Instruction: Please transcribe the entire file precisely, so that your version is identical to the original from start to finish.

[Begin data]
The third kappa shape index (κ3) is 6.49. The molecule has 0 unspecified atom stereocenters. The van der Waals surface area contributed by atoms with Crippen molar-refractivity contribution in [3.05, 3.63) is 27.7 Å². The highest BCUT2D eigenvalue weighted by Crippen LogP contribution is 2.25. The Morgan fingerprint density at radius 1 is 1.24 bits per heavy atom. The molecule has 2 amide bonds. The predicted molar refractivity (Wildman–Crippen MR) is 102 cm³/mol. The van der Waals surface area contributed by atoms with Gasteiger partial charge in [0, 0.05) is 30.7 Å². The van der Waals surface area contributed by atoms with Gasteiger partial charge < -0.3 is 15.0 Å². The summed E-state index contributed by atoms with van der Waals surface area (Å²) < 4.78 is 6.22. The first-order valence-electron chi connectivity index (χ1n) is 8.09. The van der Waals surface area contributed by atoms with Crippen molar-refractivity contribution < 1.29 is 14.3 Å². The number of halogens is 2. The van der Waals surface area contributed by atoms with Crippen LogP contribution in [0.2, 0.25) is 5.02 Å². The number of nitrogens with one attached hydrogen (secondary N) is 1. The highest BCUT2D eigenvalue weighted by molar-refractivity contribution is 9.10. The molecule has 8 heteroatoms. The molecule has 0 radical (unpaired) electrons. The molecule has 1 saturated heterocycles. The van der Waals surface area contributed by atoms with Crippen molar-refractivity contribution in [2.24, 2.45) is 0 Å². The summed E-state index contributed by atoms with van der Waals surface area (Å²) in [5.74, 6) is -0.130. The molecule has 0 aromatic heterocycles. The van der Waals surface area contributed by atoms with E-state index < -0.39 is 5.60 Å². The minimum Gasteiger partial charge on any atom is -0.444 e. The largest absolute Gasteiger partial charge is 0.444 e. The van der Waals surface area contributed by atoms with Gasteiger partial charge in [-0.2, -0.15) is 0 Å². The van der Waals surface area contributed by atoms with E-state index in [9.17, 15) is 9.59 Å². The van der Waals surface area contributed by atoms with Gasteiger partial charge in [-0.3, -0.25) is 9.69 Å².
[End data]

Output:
The third kappa shape index (κ3) is 6.49. The molecule has 0 unspecified atom stereocenters. The van der Waals surface area contributed by atoms with Crippen molar-refractivity contribution in [3.05, 3.63) is 27.7 Å². The highest BCUT2D eigenvalue weighted by Crippen LogP contribution is 2.25. The Morgan fingerprint density at radius 1 is 1.24 bits per heavy atom. The molecule has 2 amide bonds. The predicted molar refractivity (Wildman–Crippen MR) is 102 cm³/mol. The van der Waals surface area contributed by atoms with Gasteiger partial charge in [0, 0.05) is 30.7 Å². The van der Waals surface area contributed by atoms with Gasteiger partial charge < -0.3 is 15.0 Å². The summed E-state index contributed by atoms with van der Waals surface area (Å²) < 4.78 is 6.22. The first-order valence-electron chi connectivity index (χ1n) is 8.09. The van der Waals surface area contributed by atoms with Crippen molar-refractivity contribution < 1.29 is 14.3 Å². The number of halogens is 2. The van der Waals surface area contributed by atoms with Crippen LogP contribution in [0.2, 0.25) is 5.02 Å². The number of nitrogens with one attached hydrogen (secondary N) is 1. The highest BCUT2D eigenvalue weighted by molar-refractivity contribution is 9.10. The molecule has 8 heteroatoms. The molecule has 0 radical (unpaired) electrons. The molecule has 1 saturated heterocycles. The van der Waals surface area contributed by atoms with Crippen molar-refractivity contribution in [2.24, 2.45) is 0 Å². The summed E-state index contributed by atoms with van der Waals surface area (Å²) in [5.74, 6) is -0.130. The molecule has 0 aromatic heterocycles. The van der Waals surface area contributed by atoms with E-state index < -0.39 is 5.60 Å². The minimum Gasteiger partial charge on any atom is -0.444 e. The largest absolute Gasteiger partial charge is 0.444 e. The van der Waals surface area contributed by atoms with Gasteiger partial charge in [-0.2, -0.15) is 0 Å². The van der Waals surface area contributed by atoms with E-state index in [9.17, 15) is 9.59 Å². The van der Waals surface area contributed by atoms with Gasteiger partial charge in [-0.3, -0.25) is 9.69 Å².